In British usage, a lumber room is a room in a house used primarily for storing unused furniture. British stately homes often had more furniture than could be used at one time, and storing the furniture for future use was more common than selling or discarding it.
The first reference to the phrase "lumber room" in the Oxford English Dictionary is the 1740 novel Pamela. Subsequent references can be found in A Christmas Carol by Charles Dickens, Arthur Conan Doyle's 1891 Sherlock Holmes short story "The Five Orange Pips", and The Fellowship of the Ring by J.R.R. Tolkien. A lumber room is described in detail in Saki's short story "The Lumber Room":
Often and often Nicholas had pictured to himself what the lumber-room might be like, that region that was so carefully sealed from youthful eyes and concerning which no questions were ever answered. It came up to his expectations. In the first place it was large and dimly lit, one high window opening on to the forbidden garden being its only source of illumination. In the second place it was a storehouse of unimagined treasures.
The OED mentions in the verb "lumbering" that it first meant to obstruct with pieces of wood to make things from, and then shifted to general obstruction, hence furniture fit the later meaning[clarification needed].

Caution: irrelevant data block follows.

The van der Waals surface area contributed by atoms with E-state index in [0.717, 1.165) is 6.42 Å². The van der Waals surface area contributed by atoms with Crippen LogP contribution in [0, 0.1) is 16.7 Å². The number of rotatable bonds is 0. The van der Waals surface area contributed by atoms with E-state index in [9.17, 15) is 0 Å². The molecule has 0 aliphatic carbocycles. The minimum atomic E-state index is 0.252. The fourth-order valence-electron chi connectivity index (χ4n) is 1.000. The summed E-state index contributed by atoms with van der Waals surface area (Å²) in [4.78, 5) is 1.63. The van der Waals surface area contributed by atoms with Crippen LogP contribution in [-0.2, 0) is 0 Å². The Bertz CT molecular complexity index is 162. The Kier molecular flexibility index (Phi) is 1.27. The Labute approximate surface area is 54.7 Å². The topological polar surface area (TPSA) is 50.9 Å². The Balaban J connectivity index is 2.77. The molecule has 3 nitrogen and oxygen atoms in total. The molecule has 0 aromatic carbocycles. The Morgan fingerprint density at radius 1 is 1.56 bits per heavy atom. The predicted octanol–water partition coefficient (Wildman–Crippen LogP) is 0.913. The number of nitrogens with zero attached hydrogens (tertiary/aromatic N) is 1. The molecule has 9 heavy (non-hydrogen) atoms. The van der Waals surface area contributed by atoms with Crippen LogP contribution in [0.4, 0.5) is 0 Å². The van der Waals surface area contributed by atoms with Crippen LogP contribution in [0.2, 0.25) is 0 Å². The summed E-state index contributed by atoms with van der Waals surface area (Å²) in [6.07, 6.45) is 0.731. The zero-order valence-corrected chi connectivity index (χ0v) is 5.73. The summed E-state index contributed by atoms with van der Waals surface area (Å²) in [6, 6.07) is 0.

Therefore I will order my own little chapel, which has not been used for two generations, for any thing but a lumber-room, because our family seldom resided here long together, to be cleared and cleaned, and got ready for the ceremony, if you dislike your own chamber or mine.
Sitting-room, bedroom, lumber-room. All as they should be. Nobody under the table, nobody under the sofa; a small fire in the grate; spoon and basin ready; and the little saucepan of gruel (Scrooge had a cold in his head) upon the hob. Nobody under the bed; nobody in the closet; nobody in his dressing-gown, which was hanging up in a suspicious attitude against the wall. Lumber-room as usual. Old fire-guard, old shoes, two fish-baskets, washing-stand on three legs, and a poker.
There was one singular exception, however, for he had a single room, a lumber room up among the attics, which was invariably locked, and which he would never permit either me or anyone else to enter. With a boy's curiosity I have peeped through the keyhole, but I was never able to see more than such a collection of old trunks and bundles as would be expected in such a room.
PPPS. I hope Butterbur sends this promptly. A worthy man, but his memory is like a lumber-room: thing wanted always buried.